Had he not murdered seventy-seven people, Anders Behring Breivik would have been an unremarkably horrible nerd. This is the gloomiest conclusion to draw from Asne Seierstad’s exhaustive study of his life. In the kindergarten phase, he did not play well with others. As a child, every gang and every game he tried to join rejected him. He may be gay, as some of his friends supposed. What is certain is the extraordinarily cold quality to the loathing of women displayed in his life and in the manifesto that he published online shortly before he launched his attack. It starts with his family: his half-sister is described as ‘infected by chlamydia after having more than forty sexual partners’; his mother ‘was infected with genital herpes by her boyfriend (my stepfather), Tore … The herpes infection went to her brain and caused meningitis … She now has the intellectual capacity of a ten-year-old.’ Seierstad adds the appalling detail that when Tore dumped his mother, Breivik bought her a vibrator. She said that she was through with sex entirely, but he kept asking, solicitously, whether she had used it yet.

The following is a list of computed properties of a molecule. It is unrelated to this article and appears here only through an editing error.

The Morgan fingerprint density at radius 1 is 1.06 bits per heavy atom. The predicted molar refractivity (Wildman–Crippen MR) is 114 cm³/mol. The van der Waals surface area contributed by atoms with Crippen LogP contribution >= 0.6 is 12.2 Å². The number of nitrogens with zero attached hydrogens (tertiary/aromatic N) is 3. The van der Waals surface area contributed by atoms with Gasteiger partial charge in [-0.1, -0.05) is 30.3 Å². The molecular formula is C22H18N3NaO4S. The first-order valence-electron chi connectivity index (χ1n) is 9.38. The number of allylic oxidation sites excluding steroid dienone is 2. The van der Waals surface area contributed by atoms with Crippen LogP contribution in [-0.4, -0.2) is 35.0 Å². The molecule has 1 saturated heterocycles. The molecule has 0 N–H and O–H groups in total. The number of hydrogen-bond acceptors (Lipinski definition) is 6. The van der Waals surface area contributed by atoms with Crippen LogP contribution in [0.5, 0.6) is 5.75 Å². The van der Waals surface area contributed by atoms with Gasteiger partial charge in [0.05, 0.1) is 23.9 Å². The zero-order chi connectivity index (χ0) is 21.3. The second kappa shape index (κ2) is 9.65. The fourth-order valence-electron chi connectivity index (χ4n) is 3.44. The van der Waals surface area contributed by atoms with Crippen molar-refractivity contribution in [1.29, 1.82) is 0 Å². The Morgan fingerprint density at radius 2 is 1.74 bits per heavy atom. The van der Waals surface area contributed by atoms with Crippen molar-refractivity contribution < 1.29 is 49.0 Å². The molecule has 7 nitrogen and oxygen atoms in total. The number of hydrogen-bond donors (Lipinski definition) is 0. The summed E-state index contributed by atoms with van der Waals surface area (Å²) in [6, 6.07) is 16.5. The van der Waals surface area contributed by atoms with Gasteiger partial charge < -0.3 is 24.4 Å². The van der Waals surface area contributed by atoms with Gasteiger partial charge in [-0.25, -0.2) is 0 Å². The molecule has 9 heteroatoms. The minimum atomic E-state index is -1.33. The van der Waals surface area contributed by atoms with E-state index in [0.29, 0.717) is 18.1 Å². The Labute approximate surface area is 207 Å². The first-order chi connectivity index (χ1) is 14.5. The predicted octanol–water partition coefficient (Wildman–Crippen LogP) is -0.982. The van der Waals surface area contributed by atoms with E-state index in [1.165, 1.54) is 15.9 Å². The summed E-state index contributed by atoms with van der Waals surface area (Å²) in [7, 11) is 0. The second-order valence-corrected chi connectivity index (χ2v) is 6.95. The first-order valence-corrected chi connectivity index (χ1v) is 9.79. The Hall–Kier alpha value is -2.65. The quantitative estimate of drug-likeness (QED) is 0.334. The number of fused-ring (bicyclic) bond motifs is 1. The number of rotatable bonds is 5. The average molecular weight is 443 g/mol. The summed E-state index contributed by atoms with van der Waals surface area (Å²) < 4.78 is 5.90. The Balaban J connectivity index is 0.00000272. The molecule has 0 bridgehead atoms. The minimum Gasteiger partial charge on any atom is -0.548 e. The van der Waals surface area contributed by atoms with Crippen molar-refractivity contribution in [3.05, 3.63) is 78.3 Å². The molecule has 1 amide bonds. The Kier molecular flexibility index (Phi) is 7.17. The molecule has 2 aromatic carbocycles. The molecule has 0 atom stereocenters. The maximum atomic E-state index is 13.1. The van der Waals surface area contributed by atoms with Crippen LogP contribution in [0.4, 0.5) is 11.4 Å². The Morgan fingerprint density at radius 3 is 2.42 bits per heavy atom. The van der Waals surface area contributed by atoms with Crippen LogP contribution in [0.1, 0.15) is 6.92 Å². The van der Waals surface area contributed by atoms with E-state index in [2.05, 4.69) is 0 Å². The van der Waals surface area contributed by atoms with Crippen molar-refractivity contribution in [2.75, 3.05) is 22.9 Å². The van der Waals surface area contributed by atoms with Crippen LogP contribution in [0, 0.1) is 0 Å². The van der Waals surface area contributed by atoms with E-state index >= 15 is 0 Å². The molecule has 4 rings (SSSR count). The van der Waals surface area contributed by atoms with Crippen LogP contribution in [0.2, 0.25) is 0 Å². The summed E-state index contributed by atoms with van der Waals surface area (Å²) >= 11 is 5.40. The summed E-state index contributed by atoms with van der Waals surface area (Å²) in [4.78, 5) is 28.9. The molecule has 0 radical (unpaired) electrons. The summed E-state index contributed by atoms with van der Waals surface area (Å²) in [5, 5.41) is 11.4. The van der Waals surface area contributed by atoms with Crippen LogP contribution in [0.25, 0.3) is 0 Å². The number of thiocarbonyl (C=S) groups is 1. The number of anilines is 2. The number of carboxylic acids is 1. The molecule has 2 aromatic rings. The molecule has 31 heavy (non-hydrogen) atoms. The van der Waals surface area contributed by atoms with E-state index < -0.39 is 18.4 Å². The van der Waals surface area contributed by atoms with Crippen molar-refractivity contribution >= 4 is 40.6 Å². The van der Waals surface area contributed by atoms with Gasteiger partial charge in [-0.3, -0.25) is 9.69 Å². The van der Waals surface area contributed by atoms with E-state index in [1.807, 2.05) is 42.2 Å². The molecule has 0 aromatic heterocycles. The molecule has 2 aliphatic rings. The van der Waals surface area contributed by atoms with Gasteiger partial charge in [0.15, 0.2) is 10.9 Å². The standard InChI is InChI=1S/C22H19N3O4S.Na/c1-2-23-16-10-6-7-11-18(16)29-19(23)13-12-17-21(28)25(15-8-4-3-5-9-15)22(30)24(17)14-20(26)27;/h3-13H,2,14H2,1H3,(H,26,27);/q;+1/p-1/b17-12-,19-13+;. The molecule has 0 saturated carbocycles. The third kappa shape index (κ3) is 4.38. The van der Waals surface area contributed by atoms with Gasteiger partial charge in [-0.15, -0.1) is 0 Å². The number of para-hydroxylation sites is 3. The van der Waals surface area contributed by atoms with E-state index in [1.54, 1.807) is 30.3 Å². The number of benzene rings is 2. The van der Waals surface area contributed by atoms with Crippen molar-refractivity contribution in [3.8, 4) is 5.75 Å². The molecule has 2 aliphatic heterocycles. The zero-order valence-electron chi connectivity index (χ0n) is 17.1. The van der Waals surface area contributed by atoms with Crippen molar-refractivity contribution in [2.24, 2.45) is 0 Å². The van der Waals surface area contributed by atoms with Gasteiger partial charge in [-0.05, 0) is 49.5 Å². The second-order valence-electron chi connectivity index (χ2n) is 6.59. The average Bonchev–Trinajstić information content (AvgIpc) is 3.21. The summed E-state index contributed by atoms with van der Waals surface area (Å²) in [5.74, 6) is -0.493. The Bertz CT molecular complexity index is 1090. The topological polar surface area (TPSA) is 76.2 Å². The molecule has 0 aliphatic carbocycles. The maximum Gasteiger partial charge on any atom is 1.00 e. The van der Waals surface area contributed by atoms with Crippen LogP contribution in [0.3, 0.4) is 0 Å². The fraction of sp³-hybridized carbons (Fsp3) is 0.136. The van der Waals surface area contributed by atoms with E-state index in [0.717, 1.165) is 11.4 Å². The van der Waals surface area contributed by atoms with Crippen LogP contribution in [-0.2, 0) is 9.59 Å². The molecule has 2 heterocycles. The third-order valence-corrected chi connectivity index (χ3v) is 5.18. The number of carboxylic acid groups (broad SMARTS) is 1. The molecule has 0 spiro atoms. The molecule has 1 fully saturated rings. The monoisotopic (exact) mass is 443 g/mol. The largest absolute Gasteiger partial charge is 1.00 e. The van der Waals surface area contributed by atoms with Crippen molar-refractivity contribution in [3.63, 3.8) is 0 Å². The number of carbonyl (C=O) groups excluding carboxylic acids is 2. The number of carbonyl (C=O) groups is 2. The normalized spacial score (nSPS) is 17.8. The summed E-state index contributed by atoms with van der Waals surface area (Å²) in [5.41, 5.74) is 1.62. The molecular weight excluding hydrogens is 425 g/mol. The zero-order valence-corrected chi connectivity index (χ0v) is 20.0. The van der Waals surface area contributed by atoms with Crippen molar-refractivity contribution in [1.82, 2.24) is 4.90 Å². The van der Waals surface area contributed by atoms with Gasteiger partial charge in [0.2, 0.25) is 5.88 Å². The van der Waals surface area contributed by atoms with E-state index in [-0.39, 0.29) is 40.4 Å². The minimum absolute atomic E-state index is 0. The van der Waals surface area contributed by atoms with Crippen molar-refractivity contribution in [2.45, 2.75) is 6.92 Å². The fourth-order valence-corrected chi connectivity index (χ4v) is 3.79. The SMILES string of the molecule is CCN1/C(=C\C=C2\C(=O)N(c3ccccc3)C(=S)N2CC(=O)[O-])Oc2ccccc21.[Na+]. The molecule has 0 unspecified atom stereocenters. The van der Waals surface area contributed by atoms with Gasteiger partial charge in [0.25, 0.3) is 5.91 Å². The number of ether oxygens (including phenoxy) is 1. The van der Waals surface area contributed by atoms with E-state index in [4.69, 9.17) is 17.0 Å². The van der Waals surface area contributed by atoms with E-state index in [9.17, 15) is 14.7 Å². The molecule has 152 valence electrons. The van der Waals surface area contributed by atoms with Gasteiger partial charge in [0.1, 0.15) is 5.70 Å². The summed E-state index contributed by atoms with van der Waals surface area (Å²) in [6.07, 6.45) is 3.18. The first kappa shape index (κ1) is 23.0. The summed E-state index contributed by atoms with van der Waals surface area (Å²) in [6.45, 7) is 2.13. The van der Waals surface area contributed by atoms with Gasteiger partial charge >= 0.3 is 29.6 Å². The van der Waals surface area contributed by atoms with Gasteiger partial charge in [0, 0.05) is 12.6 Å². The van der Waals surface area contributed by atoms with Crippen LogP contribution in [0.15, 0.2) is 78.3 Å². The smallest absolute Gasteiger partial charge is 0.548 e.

He hated most men, too. Before he was bewitched by the fantasy world of ‘Eurabia’ – the idea that Europe is being Islamicised from within, with the encouragement and aid of the traitors of the EU and the liberal ‘cultural Marxist’ establishment – Breivik had been a passionate player of